Mahansar

Setting off at about 10am on Tuesday, following a breakfast chat with Ramesh Jangid, the owner of Apani Dhani, we headed for our next stop at a small town called Mahansar. The route we took meant quite a detour, but avoided the badly potholed roads which blighted much of the area. Only one of our guidebooks (Rough Guide to India) even mentioned the town, and the hotel manager in Jaipur hadn’t heard of it.

After a couple of hours driving we reached the town, about 5km south of Ramgarh. We were both a bit apprehensive as the town was even more desert-like than Nawalgarh. Tulsee (that’s the correct spelling, apparently) asked directions to our accomodation, the Narayan Niwas Castle. Heading down a series of rough, twisty roads we came to the entrance gate to the castle; a sharp left turn, probably to prevent any attacker from being able to built up any speed.

The castle was a warren of buildings, now divided into seperate dwellings for the nine families which live there. The owner of the castle is the local Thakur, a kind of feudal mayor, and the other families living in the castle are all his relatives such as his brother, the local prosecutor. The Thakur welcomed us personally, and we were then shown to our room, number 5.

I’m fortunate to be able to say that I’ve stayed in some very nice hotel rooms during my life but nothing has come close to the grandeur of the room at Narayan Niwas Castle in Mahansar. The room was very large, and had an upper galleried area all the way around. Every wall, pillar, archway and ceiling panel was beutifully handpainted in a similar way to the havelli we had seen at Nawalgarh. There was a huge double bed, with a fan above it for cooling. The room was almost at the top of the fort, only the smaller room 6 was higher, and the views from the large terrace area outside the room or from the windows were breathtaking, being able to see right over the town, down to the scrubby desert at the outskirts where camels could be seen pulling carts.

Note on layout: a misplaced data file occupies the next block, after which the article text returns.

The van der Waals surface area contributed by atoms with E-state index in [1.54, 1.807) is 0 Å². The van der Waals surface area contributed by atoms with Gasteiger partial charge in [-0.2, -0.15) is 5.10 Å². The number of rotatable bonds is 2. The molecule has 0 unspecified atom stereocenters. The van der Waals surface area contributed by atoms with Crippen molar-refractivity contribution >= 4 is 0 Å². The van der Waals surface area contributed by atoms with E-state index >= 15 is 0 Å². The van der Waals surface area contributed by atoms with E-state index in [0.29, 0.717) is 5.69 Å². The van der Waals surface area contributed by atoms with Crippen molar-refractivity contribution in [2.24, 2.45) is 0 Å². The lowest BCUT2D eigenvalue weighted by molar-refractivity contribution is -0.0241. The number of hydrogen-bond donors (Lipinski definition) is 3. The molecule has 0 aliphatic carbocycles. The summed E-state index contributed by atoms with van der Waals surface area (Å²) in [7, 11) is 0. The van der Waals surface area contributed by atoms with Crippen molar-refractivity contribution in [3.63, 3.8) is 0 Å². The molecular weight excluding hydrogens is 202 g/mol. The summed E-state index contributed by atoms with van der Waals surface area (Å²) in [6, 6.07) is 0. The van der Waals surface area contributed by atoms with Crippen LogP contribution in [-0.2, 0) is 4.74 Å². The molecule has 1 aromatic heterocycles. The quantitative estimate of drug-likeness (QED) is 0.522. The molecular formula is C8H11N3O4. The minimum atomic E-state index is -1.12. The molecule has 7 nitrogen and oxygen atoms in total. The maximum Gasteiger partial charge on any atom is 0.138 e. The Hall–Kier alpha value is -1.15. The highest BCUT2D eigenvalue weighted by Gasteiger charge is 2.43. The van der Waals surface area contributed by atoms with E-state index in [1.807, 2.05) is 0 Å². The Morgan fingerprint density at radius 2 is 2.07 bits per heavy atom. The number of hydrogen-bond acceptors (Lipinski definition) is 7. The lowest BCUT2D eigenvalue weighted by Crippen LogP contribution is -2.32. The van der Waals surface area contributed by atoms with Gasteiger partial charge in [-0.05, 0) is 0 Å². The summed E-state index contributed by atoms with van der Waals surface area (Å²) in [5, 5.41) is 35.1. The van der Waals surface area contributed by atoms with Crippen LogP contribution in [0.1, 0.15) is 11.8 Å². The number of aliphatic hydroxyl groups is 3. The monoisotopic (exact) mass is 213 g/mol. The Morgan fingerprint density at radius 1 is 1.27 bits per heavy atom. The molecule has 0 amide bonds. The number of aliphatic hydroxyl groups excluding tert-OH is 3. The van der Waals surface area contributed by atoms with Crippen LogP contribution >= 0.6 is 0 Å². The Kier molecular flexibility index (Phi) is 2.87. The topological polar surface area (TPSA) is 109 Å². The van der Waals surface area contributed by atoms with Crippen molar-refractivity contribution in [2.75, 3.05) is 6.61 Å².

The bathroom was down a short corridor from the main room, and had a shower and a “western-style” toilet, but no heated water.

We took a few photos but I don’ t know when I’ll be able to get them uploaded. I would strongly recommend that ayone visiting the Shekawati area of Rajasthan books a visit to the castle (+91 1597564322).

After recovering from the shock of how fantastic our room was, we were invited down for lunch. Unlike our previous stops, there is no restaurant at the castle. Meals are usually taken in a dining room shared with the Thakur’s family. A cook prepares the meals which are comprehensive and filling, with at least 4 different dishes accompanying the rice at lunch and dinner.

The Thakur introduced us to his father, and lent us a couple of books about the painted havelis of Shekawati, including one by Ilay Cooper who had stayed at the castle while writing the book.

We watched the sunset from the terrace and then had dinner. As with most rural (and urban) parts of India, power cuts are commonplace and we suffered one during dinner, my pocket torch came in handy as the room plunged into darkness.

After power was restored we retired to our room to rest and enjoy our surroundings.

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